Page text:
Williams insists 'two difficult years don’t define a team'

Claire Williams (GBR) Williams Racing Deputy Team Principal.
© XPB 

After a dismal couple of seasons, it looks like Williams has an almost insurmountable task ahead of it if it's to become a major player in Formula 1 again in the future.

Williams recently celebrated 40 years as an independent constructor in the sport. It has been behind seven successful driver championship campaigns, and won nine team titles between 1980 and 1997.

But after finishing fifth in the constructors championship as recently as 2016 and 2017, the last two seasons have seen the team firmly mired at the bottom of the standings and was only to claim a single championship point in 2019.

“We have had two difficult years," deputy team principal Claire Williams admitted to RACER magazine. "But two difficult years doesn’t define a team."

She insisted that the team's fortunes would soon begin to bounce back.

"What I’ve seen in this team this year is an extraordinary level of resilience and tenacity, also a willingness to put in the hard work to turn things around."

“I’ve always said that work is never going to be the work of a moment," she continued. "It takes time.

"But we have undergone considerable transformation in the team in the past 14 months, and we are seeing the dividends of that work starting to pay off now."

One bright spot for the team has been the performance of rookie driver George Russell. Although he wasn't able to finish in the top ten in his maiden season, Williams still declared that she had "been blown away by George" in 2019.

Russell remains with the team next year, where he will now be partnered by Nicholas Latifi following the departure of Robert Kubica from the driver line-up.

Now it's up to the team to develop and deliver a car over the off-season that will allow them to show what they can do in race trim when F1 resumes in Melbourne in March.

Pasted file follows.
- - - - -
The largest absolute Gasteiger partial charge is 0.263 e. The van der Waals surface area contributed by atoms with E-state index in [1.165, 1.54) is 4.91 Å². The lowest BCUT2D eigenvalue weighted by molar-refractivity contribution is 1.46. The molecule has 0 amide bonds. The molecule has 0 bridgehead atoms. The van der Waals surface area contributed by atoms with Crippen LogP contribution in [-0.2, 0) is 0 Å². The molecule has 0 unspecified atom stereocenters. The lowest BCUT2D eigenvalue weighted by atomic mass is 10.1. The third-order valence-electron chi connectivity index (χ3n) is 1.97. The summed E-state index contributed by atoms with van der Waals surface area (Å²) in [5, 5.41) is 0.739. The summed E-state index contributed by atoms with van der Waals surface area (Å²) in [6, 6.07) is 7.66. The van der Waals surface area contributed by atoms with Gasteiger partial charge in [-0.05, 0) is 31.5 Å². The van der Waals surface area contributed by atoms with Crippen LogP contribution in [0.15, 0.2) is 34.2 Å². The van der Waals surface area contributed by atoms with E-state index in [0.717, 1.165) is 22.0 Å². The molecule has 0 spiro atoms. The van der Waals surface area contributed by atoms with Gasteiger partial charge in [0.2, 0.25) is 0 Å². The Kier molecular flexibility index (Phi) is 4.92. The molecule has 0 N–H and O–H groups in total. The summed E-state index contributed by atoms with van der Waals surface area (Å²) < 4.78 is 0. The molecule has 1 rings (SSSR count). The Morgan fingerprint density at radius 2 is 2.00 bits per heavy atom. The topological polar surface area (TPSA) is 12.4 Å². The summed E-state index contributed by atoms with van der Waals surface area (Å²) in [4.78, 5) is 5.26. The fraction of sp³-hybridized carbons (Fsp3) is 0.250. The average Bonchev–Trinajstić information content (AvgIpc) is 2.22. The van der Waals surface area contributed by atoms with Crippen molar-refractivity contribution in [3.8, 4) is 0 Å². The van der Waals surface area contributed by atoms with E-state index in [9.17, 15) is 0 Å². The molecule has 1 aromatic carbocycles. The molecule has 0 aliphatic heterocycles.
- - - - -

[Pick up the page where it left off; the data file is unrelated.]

"We have to make sure we give George and Nicholas a car in which they can display their capabilities," Williams acknowledged. "That’s what we’re all working towards back at the factory."

Crucially, the team needs to avoid a repeat of the disastrous situation at the star of this year when the FW42 wasn't ready to take part in the opening days of pre-season testing in Barcelona.

“We have targets for next year, as does every team up and down the paddock," Williams said. We are pleased, and comfortable with those targets, and where we are at the moment.

"But it’s always a challenge for any team to meet the targets that it sets," she admitted. "It’s a challenge to get the cars ready for testing.

"But we have to get it right next year, and I believe that the FW43 — next year’s chassis — will be an improvement upon this year’s."

Williams can take some comfort from the revival of another famous British marque. McLaren slumped to ninth place - last-but-one - in the 2017 championship during their disastrous engine partnership with Honda.

But the following year they improved to sixth, and in 2019 they clinched 'best of the rest' status in fourth place behind Mercedes, Ferrari and Red Bull.

A similar renaissance would be sorely welcome to all at Grove. The team hasn't been on the podium since Lance Stroll finished in third place in Baku in 2017, and not won since Pastor Maldonado's unlikely victory in Spain in 2012.

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